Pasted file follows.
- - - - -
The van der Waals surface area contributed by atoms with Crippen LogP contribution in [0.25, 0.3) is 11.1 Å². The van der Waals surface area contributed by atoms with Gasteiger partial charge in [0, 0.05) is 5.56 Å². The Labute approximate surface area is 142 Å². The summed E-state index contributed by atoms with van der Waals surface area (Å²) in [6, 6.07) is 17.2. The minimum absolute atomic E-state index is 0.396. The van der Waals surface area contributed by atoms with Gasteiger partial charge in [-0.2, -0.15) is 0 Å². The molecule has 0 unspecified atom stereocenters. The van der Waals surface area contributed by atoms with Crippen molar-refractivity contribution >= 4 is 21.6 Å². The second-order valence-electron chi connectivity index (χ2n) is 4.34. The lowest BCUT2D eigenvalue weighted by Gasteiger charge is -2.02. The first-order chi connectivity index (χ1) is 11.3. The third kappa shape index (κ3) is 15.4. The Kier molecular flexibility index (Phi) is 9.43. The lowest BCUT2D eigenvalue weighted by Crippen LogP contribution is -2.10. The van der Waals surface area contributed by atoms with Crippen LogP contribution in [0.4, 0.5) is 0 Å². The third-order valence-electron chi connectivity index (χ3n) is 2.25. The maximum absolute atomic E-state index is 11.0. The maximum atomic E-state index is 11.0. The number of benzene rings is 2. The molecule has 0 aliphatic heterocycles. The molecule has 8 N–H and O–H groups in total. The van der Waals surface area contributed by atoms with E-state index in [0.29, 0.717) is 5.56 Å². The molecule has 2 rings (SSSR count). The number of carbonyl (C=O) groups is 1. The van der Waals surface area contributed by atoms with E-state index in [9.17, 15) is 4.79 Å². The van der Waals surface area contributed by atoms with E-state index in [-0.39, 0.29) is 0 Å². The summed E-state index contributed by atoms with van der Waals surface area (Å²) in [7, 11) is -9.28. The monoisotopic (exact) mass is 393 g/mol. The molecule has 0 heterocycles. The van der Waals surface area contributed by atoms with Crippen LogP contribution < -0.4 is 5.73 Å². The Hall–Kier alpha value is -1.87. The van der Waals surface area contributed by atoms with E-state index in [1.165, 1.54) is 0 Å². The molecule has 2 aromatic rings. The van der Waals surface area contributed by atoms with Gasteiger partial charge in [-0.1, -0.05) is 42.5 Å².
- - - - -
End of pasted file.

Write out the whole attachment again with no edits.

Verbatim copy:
The van der Waals surface area contributed by atoms with Crippen LogP contribution in [0.25, 0.3) is 11.1 Å². The van der Waals surface area contributed by atoms with Gasteiger partial charge in [0, 0.05) is 5.56 Å². The Labute approximate surface area is 142 Å². The summed E-state index contributed by atoms with van der Waals surface area (Å²) in [6, 6.07) is 17.2. The minimum absolute atomic E-state index is 0.396. The van der Waals surface area contributed by atoms with Gasteiger partial charge in [-0.2, -0.15) is 0 Å². The molecule has 0 unspecified atom stereocenters. The van der Waals surface area contributed by atoms with Crippen molar-refractivity contribution >= 4 is 21.6 Å². The second-order valence-electron chi connectivity index (χ2n) is 4.34. The lowest BCUT2D eigenvalue weighted by Gasteiger charge is -2.02. The first-order chi connectivity index (χ1) is 11.3. The third kappa shape index (κ3) is 15.4. The Kier molecular flexibility index (Phi) is 9.43. The lowest BCUT2D eigenvalue weighted by Crippen LogP contribution is -2.10. The van der Waals surface area contributed by atoms with Crippen LogP contribution in [0.4, 0.5) is 0 Å². The third-order valence-electron chi connectivity index (χ3n) is 2.25. The maximum absolute atomic E-state index is 11.0. The maximum atomic E-state index is 11.0. The number of benzene rings is 2. The molecule has 0 aliphatic heterocycles. The molecule has 8 N–H and O–H groups in total. The van der Waals surface area contributed by atoms with E-state index in [0.29, 0.717) is 5.56 Å². The molecule has 2 rings (SSSR count). The number of carbonyl (C=O) groups is 1. The van der Waals surface area contributed by atoms with E-state index in [9.17, 15) is 4.79 Å². The van der Waals surface area contributed by atoms with E-state index in [-0.39, 0.29) is 0 Å². The summed E-state index contributed by atoms with van der Waals surface area (Å²) in [7, 11) is -9.28. The monoisotopic (exact) mass is 393 g/mol. The molecule has 0 heterocycles. The van der Waals surface area contributed by atoms with Crippen LogP contribution < -0.4 is 5.73 Å². The Hall–Kier alpha value is -1.87. The van der Waals surface area contributed by atoms with E-state index in [1.165, 1.54) is 0 Å². The molecule has 2 aromatic rings. The van der Waals surface area contributed by atoms with Gasteiger partial charge in [-0.1, -0.05) is 42.5 Å².